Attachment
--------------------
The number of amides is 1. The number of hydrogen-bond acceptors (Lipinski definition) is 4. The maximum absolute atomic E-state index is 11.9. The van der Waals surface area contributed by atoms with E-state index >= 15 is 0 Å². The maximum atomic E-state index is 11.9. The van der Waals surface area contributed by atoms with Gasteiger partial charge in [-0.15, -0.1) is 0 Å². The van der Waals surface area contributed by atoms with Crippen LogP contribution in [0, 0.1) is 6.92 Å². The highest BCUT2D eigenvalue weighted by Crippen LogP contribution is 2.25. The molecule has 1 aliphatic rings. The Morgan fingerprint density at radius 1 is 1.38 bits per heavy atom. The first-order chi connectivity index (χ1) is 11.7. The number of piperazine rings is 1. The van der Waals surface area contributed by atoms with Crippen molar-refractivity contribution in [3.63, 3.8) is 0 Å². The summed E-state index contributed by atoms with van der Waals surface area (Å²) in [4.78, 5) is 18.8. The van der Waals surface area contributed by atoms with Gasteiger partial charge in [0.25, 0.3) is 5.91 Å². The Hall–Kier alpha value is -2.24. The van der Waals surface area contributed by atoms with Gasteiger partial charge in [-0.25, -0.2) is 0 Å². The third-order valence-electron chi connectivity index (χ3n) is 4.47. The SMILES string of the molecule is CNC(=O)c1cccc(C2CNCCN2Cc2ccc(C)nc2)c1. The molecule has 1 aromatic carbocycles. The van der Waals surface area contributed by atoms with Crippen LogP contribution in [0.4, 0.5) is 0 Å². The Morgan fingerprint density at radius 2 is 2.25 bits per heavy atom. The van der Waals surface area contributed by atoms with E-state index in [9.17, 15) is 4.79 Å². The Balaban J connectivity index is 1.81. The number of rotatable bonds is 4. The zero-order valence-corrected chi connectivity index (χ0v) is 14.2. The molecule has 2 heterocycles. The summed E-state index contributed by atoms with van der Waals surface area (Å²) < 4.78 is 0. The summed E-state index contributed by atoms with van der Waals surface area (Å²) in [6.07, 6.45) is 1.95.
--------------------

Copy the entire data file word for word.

The number of amides is 1. The number of hydrogen-bond acceptors (Lipinski definition) is 4. The maximum absolute atomic E-state index is 11.9. The van der Waals surface area contributed by atoms with E-state index >= 15 is 0 Å². The maximum atomic E-state index is 11.9. The van der Waals surface area contributed by atoms with Gasteiger partial charge in [-0.15, -0.1) is 0 Å². The van der Waals surface area contributed by atoms with Crippen LogP contribution in [0, 0.1) is 6.92 Å². The highest BCUT2D eigenvalue weighted by Crippen LogP contribution is 2.25. The molecule has 1 aliphatic rings. The Morgan fingerprint density at radius 1 is 1.38 bits per heavy atom. The first-order chi connectivity index (χ1) is 11.7. The number of piperazine rings is 1. The van der Waals surface area contributed by atoms with Crippen molar-refractivity contribution in [3.63, 3.8) is 0 Å². The summed E-state index contributed by atoms with van der Waals surface area (Å²) in [4.78, 5) is 18.8. The van der Waals surface area contributed by atoms with Gasteiger partial charge in [0.25, 0.3) is 5.91 Å². The Hall–Kier alpha value is -2.24. The van der Waals surface area contributed by atoms with Gasteiger partial charge in [-0.25, -0.2) is 0 Å². The third-order valence-electron chi connectivity index (χ3n) is 4.47. The SMILES string of the molecule is CNC(=O)c1cccc(C2CNCCN2Cc2ccc(C)nc2)c1. The molecule has 1 aromatic carbocycles. The van der Waals surface area contributed by atoms with Crippen LogP contribution in [0.4, 0.5) is 0 Å². The Morgan fingerprint density at radius 2 is 2.25 bits per heavy atom. The van der Waals surface area contributed by atoms with E-state index in [9.17, 15) is 4.79 Å². The Balaban J connectivity index is 1.81. The number of rotatable bonds is 4. The zero-order valence-corrected chi connectivity index (χ0v) is 14.2. The molecule has 2 heterocycles. The summed E-state index contributed by atoms with van der Waals surface area (Å²) < 4.78 is 0. The summed E-state index contributed by atoms with van der Waals surface area (Å²) in [6.07, 6.45) is 1.95.